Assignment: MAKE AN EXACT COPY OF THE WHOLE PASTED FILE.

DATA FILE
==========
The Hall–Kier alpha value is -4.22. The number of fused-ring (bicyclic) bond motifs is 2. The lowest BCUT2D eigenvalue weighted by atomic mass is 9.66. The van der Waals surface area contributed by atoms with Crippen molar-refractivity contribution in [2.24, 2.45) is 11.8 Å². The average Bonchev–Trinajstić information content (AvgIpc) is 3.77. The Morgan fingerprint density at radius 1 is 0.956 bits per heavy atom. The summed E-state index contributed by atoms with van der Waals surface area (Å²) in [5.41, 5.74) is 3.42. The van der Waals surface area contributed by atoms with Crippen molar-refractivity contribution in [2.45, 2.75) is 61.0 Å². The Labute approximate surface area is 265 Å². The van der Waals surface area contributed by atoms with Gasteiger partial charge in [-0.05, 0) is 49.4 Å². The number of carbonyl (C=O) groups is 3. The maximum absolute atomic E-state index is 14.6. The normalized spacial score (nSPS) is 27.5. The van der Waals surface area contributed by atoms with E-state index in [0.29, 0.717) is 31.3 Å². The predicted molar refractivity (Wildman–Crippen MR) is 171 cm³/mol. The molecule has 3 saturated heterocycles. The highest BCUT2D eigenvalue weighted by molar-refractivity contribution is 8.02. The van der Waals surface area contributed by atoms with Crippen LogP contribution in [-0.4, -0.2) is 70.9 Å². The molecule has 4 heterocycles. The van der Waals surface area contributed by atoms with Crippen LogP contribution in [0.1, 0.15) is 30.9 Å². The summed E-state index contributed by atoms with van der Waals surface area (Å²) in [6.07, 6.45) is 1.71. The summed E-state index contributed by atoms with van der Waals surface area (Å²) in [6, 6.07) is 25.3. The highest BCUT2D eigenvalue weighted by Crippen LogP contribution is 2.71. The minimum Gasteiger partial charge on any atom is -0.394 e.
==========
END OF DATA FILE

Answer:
The Hall–Kier alpha value is -4.22. The number of fused-ring (bicyclic) bond motifs is 2. The lowest BCUT2D eigenvalue weighted by atomic mass is 9.66. The van der Waals surface area contributed by atoms with Crippen molar-refractivity contribution in [2.24, 2.45) is 11.8 Å². The average Bonchev–Trinajstić information content (AvgIpc) is 3.77. The Morgan fingerprint density at radius 1 is 0.956 bits per heavy atom. The summed E-state index contributed by atoms with van der Waals surface area (Å²) in [5.41, 5.74) is 3.42. The van der Waals surface area contributed by atoms with Crippen molar-refractivity contribution in [2.45, 2.75) is 61.0 Å². The Labute approximate surface area is 265 Å². The van der Waals surface area contributed by atoms with Gasteiger partial charge in [-0.05, 0) is 49.4 Å². The number of carbonyl (C=O) groups is 3. The maximum absolute atomic E-state index is 14.6. The normalized spacial score (nSPS) is 27.5. The van der Waals surface area contributed by atoms with E-state index in [0.29, 0.717) is 31.3 Å². The predicted molar refractivity (Wildman–Crippen MR) is 171 cm³/mol. The molecule has 3 saturated heterocycles. The highest BCUT2D eigenvalue weighted by molar-refractivity contribution is 8.02. The van der Waals surface area contributed by atoms with Crippen LogP contribution in [-0.4, -0.2) is 70.9 Å². The molecule has 4 heterocycles. The van der Waals surface area contributed by atoms with Crippen LogP contribution in [0.1, 0.15) is 30.9 Å². The summed E-state index contributed by atoms with van der Waals surface area (Å²) in [6.07, 6.45) is 1.71. The summed E-state index contributed by atoms with van der Waals surface area (Å²) in [6, 6.07) is 25.3. The highest BCUT2D eigenvalue weighted by Crippen LogP contribution is 2.71. The minimum Gasteiger partial charge on any atom is -0.394 e.